She was not alone. My father became a Christian and turned from his old ways to support my mother in every way. He also love all of his foster children with all his big heart. He could never speak or teach them lessons but he was always there for my mother. When he started to speak from his heart, his voice would crack and he would get emotional. Everyone knew there was so much love in his heart that he could not contain it.

The only source of heat in this big house was the wood burning stove in the front room. It was my father’s job to cut the wood with the big saw attached to his tractor. Keeping that fire going with a pan of water on top to keep the humidity in the air for all the children.

One day they brought a family of 6 Indians kids from the reservation. The first night, Luella’s 5 older siblings destroyed my sister’s room. Then ran away back to the reservation in Covelo on foot. She was the youngest and her brothers and sisters had to leave her behind because it was about a 50 mile walk back to reservation. Luella was the only foster child that lived with us longer than a few days. It took several days before the sheriff found the 5 other children walking in the woods. Such a sweet innocent little 3-year-old girl. My parents loved her like she was their very own until I was old enough to drive.

She was my baby sister that I loved with all my heart. My mother set up a permanent little bed for her in my sister’s room. She was sitting on my lap as we watched Elvis Presley on the Ed Sullivan show on our black and white TV. She was not afraid to come up to her big brother’s haunted bedroom and play in the little nursery I set up for her.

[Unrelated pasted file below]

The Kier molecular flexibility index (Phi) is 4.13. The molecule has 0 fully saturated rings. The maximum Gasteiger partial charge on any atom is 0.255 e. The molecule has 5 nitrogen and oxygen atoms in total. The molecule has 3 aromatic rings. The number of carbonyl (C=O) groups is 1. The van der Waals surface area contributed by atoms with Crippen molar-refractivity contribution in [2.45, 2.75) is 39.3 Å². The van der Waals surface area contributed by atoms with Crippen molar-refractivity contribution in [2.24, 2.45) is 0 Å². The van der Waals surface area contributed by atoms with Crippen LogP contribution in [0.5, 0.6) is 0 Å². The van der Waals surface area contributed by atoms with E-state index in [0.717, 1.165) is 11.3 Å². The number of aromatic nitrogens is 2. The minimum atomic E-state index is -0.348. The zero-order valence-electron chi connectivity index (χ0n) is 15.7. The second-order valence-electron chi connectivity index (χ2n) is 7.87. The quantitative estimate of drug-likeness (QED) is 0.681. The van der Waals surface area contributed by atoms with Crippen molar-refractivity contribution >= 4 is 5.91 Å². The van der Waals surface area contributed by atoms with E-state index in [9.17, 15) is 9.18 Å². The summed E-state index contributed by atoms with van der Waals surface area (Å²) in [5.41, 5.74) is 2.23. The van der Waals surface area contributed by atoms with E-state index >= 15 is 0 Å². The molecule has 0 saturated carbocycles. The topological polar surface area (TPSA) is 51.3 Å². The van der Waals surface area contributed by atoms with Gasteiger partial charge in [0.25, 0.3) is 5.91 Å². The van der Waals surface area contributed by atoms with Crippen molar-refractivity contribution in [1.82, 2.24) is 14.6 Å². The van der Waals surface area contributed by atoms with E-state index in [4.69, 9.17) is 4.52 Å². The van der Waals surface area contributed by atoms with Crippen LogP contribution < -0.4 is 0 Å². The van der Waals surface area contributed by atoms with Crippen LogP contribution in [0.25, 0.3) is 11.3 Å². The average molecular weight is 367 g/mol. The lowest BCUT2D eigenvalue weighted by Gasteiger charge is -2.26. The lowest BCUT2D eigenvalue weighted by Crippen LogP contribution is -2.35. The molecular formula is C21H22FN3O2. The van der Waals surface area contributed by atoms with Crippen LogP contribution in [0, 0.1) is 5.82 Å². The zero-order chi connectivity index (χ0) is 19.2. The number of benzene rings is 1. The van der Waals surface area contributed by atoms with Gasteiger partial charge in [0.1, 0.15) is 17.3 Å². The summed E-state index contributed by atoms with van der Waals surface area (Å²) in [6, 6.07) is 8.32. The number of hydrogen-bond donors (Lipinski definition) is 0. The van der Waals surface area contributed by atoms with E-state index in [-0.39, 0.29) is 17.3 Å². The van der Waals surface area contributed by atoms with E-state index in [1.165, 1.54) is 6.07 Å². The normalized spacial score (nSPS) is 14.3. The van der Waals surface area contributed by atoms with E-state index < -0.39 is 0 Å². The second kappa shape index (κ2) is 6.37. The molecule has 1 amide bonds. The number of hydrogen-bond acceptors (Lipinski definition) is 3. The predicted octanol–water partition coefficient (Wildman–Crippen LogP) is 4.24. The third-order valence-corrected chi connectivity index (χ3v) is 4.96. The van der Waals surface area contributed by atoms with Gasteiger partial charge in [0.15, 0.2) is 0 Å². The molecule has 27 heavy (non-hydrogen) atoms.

She was the last of my parent’s foster children.

My memory may be fading but I can still see my mother weeping as she had to return Luella to her real mother after getting out of jail. The long drive to Ukiah with her cuddled on my mother’s arms, crying all the way. The tears in both of their eyes as Luella was begging my mother not to leave her. My sweet father had to pry her out of my mother’s trembling arms and carry her into the county building. I thought I could never survive another look like she was giving my mother as she was being taken away. No wonder it opened up so many heartbreaks when years later they took my foster daughter away from me.

I learned at a young age how love can really break a heart.

My mother’s closest friend through many of those years was Betty.

Betty was the wife of our pastor Stan with a boy about my age and a redheaded girl couple years younger than me. John and Nancy were far closer than either of my real sister and two brothers ever were. Between Betty and her husband Stan, just about every visiting church goer ate at my mother’s giant dining room table. John and Nancy fell right into the crazy bunch of foster kids jumping all over them. I could easily get side-tracked here writing about my Christian sister Nancy. Perhaps another story.